So, I am training myself, and using this writing workshop to practise my writing – allowing myself to get things ‘wrong’ so that I at least have something to make better. As long as I deal with my fear of that ‘shitty first draft’ and don’t strangle my ideas at birth because they don’t measure up, something I write may speak to someone in a certain place at a particular moment. It may, in that instant, even appear to be perfect.

Whatever the outcome, I will have spent my time embracing and nurturing, rather than discontentedly shunning, the thing I love.

About the author
Munizha Ahmad-Cooke has published poems in Oxford Poetry and In Love (Leaf publications). She has written book reviews for South Asia Research, SOAS Bulletin, and articles for South Asian Cinema and Ph7, a parliamentary health magazine. She grew up in Harrow, north-west London, and has worked in academia, publishing, politics and the charity sector. Today, she is a freelance copywriter and editor, nesting in the greenery of South Cambs, hunting words.

Photo credit: Mr Ush via VisualHunt.com / CC BY-NC-SA

This course is supported by Cambridge City Council, The Edge Cafe and Oblique Arts

Guest Blog – Bernice Zieba

Part of our creative writing project at The EDGE Cafe is a weekly Guest blog from one of our group.

This week’s blog is a piece about the pleasures of writing by Bernice Zieba.

About Writing

Writing is for me a way to sort and express my thoughts and ideas. It is a passion, a joy, a commitment. Sometimes it’s almost an obsession. Writing also means power: As a writer I have the opportunity to say what I really want to say, without being interrupted by anyone; a chance to tell the world my opinion. Writing neutralises feelings of anger and consoles in sad times.

Writing is an exciting journey, especially when writing fiction: It’s like being carried away on the back of an enormous bird, flying above towns, hills and mountains, viewing the world from a different angle. It’s like travelling in a train that brings you to places you’ve never been before, seeing things, you didn’t even know existed. Sometimes you’re aware of the train’s destination, but sometimes you might just take a seat without knowing, where you’ll end up.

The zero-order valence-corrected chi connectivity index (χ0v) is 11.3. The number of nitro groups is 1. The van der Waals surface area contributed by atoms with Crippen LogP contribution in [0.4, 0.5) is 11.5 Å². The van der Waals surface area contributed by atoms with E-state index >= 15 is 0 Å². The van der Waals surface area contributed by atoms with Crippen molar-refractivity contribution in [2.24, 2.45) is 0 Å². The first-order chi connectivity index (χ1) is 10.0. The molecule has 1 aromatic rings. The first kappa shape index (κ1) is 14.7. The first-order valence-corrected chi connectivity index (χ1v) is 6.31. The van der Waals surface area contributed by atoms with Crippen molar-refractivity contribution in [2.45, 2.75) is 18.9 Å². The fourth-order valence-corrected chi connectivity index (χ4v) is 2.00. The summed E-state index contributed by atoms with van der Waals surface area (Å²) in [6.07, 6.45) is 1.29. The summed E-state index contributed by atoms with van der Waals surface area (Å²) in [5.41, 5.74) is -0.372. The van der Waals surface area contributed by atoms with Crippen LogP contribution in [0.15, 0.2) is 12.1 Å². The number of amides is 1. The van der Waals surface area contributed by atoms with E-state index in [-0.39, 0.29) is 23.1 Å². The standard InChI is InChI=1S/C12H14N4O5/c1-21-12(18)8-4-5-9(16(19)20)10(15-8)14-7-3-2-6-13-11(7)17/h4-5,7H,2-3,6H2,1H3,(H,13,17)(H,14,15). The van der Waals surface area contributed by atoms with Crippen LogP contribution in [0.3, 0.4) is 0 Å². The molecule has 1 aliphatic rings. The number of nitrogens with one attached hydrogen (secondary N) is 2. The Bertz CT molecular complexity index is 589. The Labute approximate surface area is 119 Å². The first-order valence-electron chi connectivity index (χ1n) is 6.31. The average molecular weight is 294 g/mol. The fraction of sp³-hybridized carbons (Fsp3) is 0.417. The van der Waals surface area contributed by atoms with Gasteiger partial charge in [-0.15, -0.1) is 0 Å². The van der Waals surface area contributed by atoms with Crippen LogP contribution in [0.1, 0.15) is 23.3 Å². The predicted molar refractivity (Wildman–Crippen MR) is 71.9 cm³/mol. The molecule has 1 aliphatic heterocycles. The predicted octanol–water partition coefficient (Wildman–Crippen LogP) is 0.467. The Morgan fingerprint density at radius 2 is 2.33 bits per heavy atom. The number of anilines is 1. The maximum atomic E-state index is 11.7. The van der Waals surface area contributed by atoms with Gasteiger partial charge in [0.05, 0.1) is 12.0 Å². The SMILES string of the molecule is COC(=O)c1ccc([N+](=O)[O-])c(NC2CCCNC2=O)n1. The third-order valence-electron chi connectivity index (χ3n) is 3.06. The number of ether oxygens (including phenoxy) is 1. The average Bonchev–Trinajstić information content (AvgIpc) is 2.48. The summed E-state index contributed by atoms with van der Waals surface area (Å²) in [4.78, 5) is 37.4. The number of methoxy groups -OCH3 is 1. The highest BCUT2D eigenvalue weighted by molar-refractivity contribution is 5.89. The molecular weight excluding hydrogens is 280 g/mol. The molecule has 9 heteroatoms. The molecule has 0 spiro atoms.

I think the most important part of writing is that you want to tell something. Of course you need to be able to spell words and shape sentences‑, but that is something you can practise, something you need to practise. Writing is a craft: First you write a draft, and then you modify it until it has the right shape. Just like a sculptor who starts off with a piece of rock. He carves around on the stone until it has the perfect shape of whatever was desired: a bust, a statue, an animal.

Writing raises us above plants and animals. We are the only earthly creatures that express themselves in written words. Writing makes us almost divine.

Writing is an art. We don’t need writing to survive physically (like water, food and shelter), yet written work is essential for the soul. It nurtures, educates and entertains the mind. Reading about other people’s lives can help us understand each other better.

I’ve been writing all my life. When I was three years old, I knocked on the door of my dad and asked him for some paper. “I want to write a book!” I announced full of confidence.

Throughout my youth I wrote many diaries, including travel journals. But at the end of my teenage years I burnt them all. As a young mother I took up writing again and have been writing ever since. Sometimes noting down bits of daily life or catching an interesting dream on paper. When I discovered home education, I soon began to write a book on the subject. My first book was published 2015 in Germany and has been translated in English.

I believe my passion is writing fiction. That’s why I’m currently working on a children’s fantasy story. It’s an exciting journey and I’m learning a lot during the process. After finishing three quarters of the first draft, I started re-writing the whole thing. During re-writing I discover my faults and change great parts of my text. Impatience is my greatest enemy at writing. The more I write and re-write, the more I notice how long the journey lasts – longer than firstly assumed. But it’s worth the effort. There’s one more thing I’d like to mention: I also enjoy reading books. Reading is important for developing my own writing style. Reading and writing go hand in hand.

About the author
Bernice Zieba was born in Gloucester. Her parents originate from Guyana and Switzerland. As a child she moved to Switzerland and stayed there for thirty years. In 2016 she returned to the UK and lives near Cambridge.
Bernice is married and the mother of seven children. She is author of the book Growing Up Without School (originally published in German) and is now working on a children’s fantasy story.